[¶ 12] The permanent impairment threshold in section 213, therefore, is somewhat analogous to the “sliding scale” of former section 56-B. As we stated in Dumond, 670 A.2d at 942-43, the “whole body” approach is designed to permit the consideration of the effects of multiple impairments to the body “as a whole.” Section 213 embraces the whole body approach and reflects a legislative intent to preserve longer-term benefits for those employees with the most severe disabilities. Section 213 permits the consideration of multiple work-related impairments in the determination of the 11.8% threshold.
[¶ 13] Although the employee may combine more than one injury in determining permanent impairment pursuant to section 213, permanent impairment from a preexisting condition cannot be considered unless the preexisting condition is aggravated by, accelerated by, or combines with a work-related injury, and the “resulting disability ․ [is] contributed to by the employment in a significant manner” pursuant to 39-A M.R.S.A. § 201(4).
[¶ 14] The Board has already determined in its 1997 decree that Churchill's work injury in 1995 was a “significant aggravation” of her earlier 1985 Massachusetts injury. That conclusion has not been challenged. Accordingly, impairment from both injuries may be combined pursuant to section 213, and when combined, total 15%. Because Churchill's total impairment attributable to both injuries exceeds the Board-established 11.8% threshold, she is not limited to 260 weeks of partial incapacity benefits pursuant to section 213.
The entry is:
The decision of the Workers' Compensation Board is vacated. Remanded to the Workers' Compensation Board for further proceedings consistent with this opinion.
1. Title 39-A M.R.S.A. § 201(4) provides:4. Preexisting Condition. If a work-related injury aggravates, accelerates or combines with a preexisting physical condition, any resulting disability is compensable only if contributed to by the employment in a significant manner.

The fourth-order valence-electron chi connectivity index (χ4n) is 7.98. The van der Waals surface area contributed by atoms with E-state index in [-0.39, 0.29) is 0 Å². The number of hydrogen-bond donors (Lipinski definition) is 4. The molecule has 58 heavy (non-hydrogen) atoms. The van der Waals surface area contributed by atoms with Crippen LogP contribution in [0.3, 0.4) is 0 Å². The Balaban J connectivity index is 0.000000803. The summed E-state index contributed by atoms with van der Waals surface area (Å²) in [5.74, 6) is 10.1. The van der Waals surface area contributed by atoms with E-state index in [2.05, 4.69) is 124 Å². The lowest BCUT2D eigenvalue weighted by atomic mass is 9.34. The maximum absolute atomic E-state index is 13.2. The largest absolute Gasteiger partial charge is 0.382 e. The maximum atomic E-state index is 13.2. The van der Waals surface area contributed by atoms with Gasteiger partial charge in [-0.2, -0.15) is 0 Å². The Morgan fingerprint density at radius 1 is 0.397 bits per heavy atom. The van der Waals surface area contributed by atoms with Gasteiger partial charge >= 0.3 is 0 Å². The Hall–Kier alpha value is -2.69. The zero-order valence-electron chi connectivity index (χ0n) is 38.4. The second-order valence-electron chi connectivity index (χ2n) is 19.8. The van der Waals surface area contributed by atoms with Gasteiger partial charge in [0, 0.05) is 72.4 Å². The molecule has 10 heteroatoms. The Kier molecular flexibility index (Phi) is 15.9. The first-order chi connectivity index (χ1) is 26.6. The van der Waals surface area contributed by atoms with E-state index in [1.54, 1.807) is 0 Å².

2. Subsection 213(1) also authorizes the Board, in its discretion, to extend the 260 week limitation in cases of extreme financial hardship. Subsection 213 provides, in pertinent part:§ 213. Compensation for partial incapacity1. Benefit and duration. While the incapacity for work is partial, the employer shall pay the injured employee a weekly compensation equal to 80% of the difference between the injured employee's after-tax average weekly wage before the personal injury and the after-tax average weekly wage that the injured employee is able to earn after the injury, but not more than the maximum benefit under section 211. Compensation must be paid for the duration of the disability if the employee's permanent impairment, determined according to the impairment guidelines adopted by the board pursuant to section 153, subsection 8 resulting from the personal injury is in excess of 15% to the body. In all other cases an employee is not eligible to receive compensation under this section after the employee has received 260 weeks of compensation under section 212, subsection 1, this section or both. The board may in the exercise of its discretion extend the duration of benefit entitlement beyond 260 weeks in cases involving extreme financial hardship due to inability to return to gainful employment. This authority may not be delegated to a hearing officer and such decision must be made expeditiously.2. Threshold adjustment. Effective January 1, 1998, and every other January 1st thereafter, the board using an independent actuarial review based upon actuarially sound data and methodology, must adjust the 15% impairment threshold established in subsection 1, so that 25% of all cases with permanent impairment will be expected to exceed the threshold and 75% of all cases with permanent impairment will be expected to be less than that threshold ․3. Dates of injury between January 1, 1993 and January 1, 1998. An employee whose date of injury is between January 1, 1993 and January 1, 1998, who has not settled the claim pursuant to section 352 and whose impairment rating is 15% or less to the body but exceeds the adjusted threshold established pursuant to subsection 2 on January 1, 1998 is entitled to compensation for the duration of the disability. Reimbursement to the employer, insurer or group self-insurer for the payment of all benefits payable in excess of 260 weeks of compensation under this subsection must be made from the Employment Rehabilitation Fund.․39-A M.R.S.A. § 213 (emphasis added).